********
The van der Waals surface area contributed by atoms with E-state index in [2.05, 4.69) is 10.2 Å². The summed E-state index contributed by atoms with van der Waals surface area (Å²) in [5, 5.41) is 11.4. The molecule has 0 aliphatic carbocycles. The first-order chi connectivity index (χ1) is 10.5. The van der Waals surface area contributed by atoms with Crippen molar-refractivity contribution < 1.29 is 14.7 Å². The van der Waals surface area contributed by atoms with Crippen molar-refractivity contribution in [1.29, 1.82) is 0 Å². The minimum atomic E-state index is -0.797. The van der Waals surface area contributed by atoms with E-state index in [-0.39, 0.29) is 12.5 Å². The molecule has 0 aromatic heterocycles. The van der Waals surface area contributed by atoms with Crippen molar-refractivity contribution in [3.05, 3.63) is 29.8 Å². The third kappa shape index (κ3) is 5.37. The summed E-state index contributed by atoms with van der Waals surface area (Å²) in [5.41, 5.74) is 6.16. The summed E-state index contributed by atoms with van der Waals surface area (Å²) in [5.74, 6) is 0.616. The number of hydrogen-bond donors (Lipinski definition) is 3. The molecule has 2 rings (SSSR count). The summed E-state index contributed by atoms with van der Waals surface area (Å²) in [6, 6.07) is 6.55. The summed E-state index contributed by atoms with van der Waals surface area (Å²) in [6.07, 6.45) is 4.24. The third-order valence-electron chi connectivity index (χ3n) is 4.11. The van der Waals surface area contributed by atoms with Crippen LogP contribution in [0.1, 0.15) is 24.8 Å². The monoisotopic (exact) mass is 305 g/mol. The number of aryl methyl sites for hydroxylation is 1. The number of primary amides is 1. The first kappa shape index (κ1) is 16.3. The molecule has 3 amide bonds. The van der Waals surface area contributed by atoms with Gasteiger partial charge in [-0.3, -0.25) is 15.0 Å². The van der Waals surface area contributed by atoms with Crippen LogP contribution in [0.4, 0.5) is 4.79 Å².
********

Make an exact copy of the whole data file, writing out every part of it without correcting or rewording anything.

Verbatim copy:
The van der Waals surface area contributed by atoms with E-state index in [2.05, 4.69) is 10.2 Å². The summed E-state index contributed by atoms with van der Waals surface area (Å²) in [5, 5.41) is 11.4. The molecule has 0 aliphatic carbocycles. The first-order chi connectivity index (χ1) is 10.5. The van der Waals surface area contributed by atoms with Crippen molar-refractivity contribution < 1.29 is 14.7 Å². The van der Waals surface area contributed by atoms with Crippen molar-refractivity contribution in [1.29, 1.82) is 0 Å². The minimum atomic E-state index is -0.797. The van der Waals surface area contributed by atoms with E-state index in [-0.39, 0.29) is 12.5 Å². The molecule has 0 aromatic heterocycles. The van der Waals surface area contributed by atoms with Crippen molar-refractivity contribution in [3.05, 3.63) is 29.8 Å². The third kappa shape index (κ3) is 5.37. The summed E-state index contributed by atoms with van der Waals surface area (Å²) in [5.41, 5.74) is 6.16. The summed E-state index contributed by atoms with van der Waals surface area (Å²) in [5.74, 6) is 0.616. The number of hydrogen-bond donors (Lipinski definition) is 3. The molecule has 2 rings (SSSR count). The summed E-state index contributed by atoms with van der Waals surface area (Å²) in [6, 6.07) is 6.55. The summed E-state index contributed by atoms with van der Waals surface area (Å²) in [6.07, 6.45) is 4.24. The third-order valence-electron chi connectivity index (χ3n) is 4.11. The van der Waals surface area contributed by atoms with Crippen LogP contribution in [0.1, 0.15) is 24.8 Å². The monoisotopic (exact) mass is 305 g/mol. The number of aryl methyl sites for hydroxylation is 1. The number of primary amides is 1. The first kappa shape index (κ1) is 16.3. The molecule has 3 amide bonds. The van der Waals surface area contributed by atoms with Gasteiger partial charge in [-0.3, -0.25) is 15.0 Å². The van der Waals surface area contributed by atoms with Crippen LogP contribution in [0.4, 0.5) is 4.79 Å².